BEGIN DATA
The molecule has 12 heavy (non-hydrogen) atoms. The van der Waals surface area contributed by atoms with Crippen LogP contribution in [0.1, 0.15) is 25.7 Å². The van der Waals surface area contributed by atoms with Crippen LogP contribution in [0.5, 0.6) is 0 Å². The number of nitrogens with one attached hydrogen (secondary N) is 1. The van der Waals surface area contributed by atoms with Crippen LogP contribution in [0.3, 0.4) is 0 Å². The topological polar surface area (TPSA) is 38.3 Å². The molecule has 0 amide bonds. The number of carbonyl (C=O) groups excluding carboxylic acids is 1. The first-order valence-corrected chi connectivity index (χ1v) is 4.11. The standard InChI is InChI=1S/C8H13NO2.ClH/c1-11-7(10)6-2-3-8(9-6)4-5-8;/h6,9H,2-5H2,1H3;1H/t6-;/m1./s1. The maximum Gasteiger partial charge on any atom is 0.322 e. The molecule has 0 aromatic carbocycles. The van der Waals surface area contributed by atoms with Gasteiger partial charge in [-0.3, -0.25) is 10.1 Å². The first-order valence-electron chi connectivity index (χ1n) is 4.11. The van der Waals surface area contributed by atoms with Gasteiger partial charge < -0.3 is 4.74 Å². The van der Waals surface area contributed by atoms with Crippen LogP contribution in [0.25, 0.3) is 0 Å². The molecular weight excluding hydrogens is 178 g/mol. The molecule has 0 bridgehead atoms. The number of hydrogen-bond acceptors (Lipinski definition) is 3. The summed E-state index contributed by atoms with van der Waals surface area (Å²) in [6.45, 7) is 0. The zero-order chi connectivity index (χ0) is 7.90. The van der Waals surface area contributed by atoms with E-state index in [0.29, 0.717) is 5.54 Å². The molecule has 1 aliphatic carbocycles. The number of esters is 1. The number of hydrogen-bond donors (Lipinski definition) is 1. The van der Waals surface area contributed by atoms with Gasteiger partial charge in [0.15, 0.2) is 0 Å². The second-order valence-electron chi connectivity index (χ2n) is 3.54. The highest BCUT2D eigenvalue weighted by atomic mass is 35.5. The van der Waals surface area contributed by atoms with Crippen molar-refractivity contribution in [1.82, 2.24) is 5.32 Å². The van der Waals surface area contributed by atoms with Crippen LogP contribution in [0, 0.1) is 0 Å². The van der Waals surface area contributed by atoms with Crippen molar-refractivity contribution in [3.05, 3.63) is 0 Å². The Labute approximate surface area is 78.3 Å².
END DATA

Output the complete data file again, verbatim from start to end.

The molecule has 12 heavy (non-hydrogen) atoms. The van der Waals surface area contributed by atoms with Crippen LogP contribution in [0.1, 0.15) is 25.7 Å². The van der Waals surface area contributed by atoms with Crippen LogP contribution in [0.5, 0.6) is 0 Å². The number of nitrogens with one attached hydrogen (secondary N) is 1. The van der Waals surface area contributed by atoms with Crippen LogP contribution in [0.3, 0.4) is 0 Å². The topological polar surface area (TPSA) is 38.3 Å². The molecule has 0 amide bonds. The number of carbonyl (C=O) groups excluding carboxylic acids is 1. The first-order valence-corrected chi connectivity index (χ1v) is 4.11. The standard InChI is InChI=1S/C8H13NO2.ClH/c1-11-7(10)6-2-3-8(9-6)4-5-8;/h6,9H,2-5H2,1H3;1H/t6-;/m1./s1. The maximum Gasteiger partial charge on any atom is 0.322 e. The molecule has 0 aromatic carbocycles. The van der Waals surface area contributed by atoms with Gasteiger partial charge in [-0.3, -0.25) is 10.1 Å². The first-order valence-electron chi connectivity index (χ1n) is 4.11. The van der Waals surface area contributed by atoms with Gasteiger partial charge < -0.3 is 4.74 Å². The van der Waals surface area contributed by atoms with Crippen LogP contribution in [0.25, 0.3) is 0 Å². The molecular weight excluding hydrogens is 178 g/mol. The molecule has 0 bridgehead atoms. The number of hydrogen-bond acceptors (Lipinski definition) is 3. The summed E-state index contributed by atoms with van der Waals surface area (Å²) in [6.45, 7) is 0. The zero-order chi connectivity index (χ0) is 7.90. The van der Waals surface area contributed by atoms with E-state index in [0.29, 0.717) is 5.54 Å². The molecule has 1 aliphatic carbocycles. The number of esters is 1. The number of hydrogen-bond donors (Lipinski definition) is 1. The van der Waals surface area contributed by atoms with Gasteiger partial charge in [0.15, 0.2) is 0 Å². The second-order valence-electron chi connectivity index (χ2n) is 3.54. The highest BCUT2D eigenvalue weighted by atomic mass is 35.5. The van der Waals surface area contributed by atoms with Crippen molar-refractivity contribution in [1.82, 2.24) is 5.32 Å². The van der Waals surface area contributed by atoms with Crippen LogP contribution in [0, 0.1) is 0 Å². The van der Waals surface area contributed by atoms with Crippen molar-refractivity contribution in [3.05, 3.63) is 0 Å². The Labute approximate surface area is 78.3 Å².